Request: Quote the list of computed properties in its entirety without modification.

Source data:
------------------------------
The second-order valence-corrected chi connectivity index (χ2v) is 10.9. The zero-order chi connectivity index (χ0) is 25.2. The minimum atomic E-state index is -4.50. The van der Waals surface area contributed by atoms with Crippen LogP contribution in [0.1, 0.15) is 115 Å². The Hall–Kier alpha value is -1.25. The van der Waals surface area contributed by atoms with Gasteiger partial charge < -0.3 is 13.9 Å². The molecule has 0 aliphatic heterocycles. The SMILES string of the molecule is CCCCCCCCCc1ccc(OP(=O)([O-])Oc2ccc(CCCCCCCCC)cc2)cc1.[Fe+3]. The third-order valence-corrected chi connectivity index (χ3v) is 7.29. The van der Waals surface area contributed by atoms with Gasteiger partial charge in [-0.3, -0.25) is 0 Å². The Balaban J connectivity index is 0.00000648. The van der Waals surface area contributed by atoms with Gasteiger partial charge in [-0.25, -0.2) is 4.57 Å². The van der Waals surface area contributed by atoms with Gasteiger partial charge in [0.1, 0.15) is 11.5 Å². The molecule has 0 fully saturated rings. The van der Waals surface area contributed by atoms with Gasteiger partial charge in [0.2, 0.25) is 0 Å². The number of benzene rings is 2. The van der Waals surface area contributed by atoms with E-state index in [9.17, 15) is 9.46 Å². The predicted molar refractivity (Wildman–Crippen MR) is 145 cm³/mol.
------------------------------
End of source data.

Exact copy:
The second-order valence-corrected chi connectivity index (χ2v) is 10.9. The zero-order chi connectivity index (χ0) is 25.2. The minimum atomic E-state index is -4.50. The van der Waals surface area contributed by atoms with Crippen LogP contribution in [0.1, 0.15) is 115 Å². The Hall–Kier alpha value is -1.25. The van der Waals surface area contributed by atoms with Gasteiger partial charge < -0.3 is 13.9 Å². The molecule has 0 aliphatic heterocycles. The SMILES string of the molecule is CCCCCCCCCc1ccc(OP(=O)([O-])Oc2ccc(CCCCCCCCC)cc2)cc1.[Fe+3]. The third-order valence-corrected chi connectivity index (χ3v) is 7.29. The van der Waals surface area contributed by atoms with Gasteiger partial charge in [-0.3, -0.25) is 0 Å². The Balaban J connectivity index is 0.00000648. The van der Waals surface area contributed by atoms with Gasteiger partial charge in [-0.25, -0.2) is 4.57 Å². The van der Waals surface area contributed by atoms with Gasteiger partial charge in [0.1, 0.15) is 11.5 Å². The molecule has 0 fully saturated rings. The van der Waals surface area contributed by atoms with Gasteiger partial charge in [0.2, 0.25) is 0 Å². The number of benzene rings is 2. The van der Waals surface area contributed by atoms with E-state index in [9.17, 15) is 9.46 Å². The predicted molar refractivity (Wildman–Crippen MR) is 145 cm³/mol.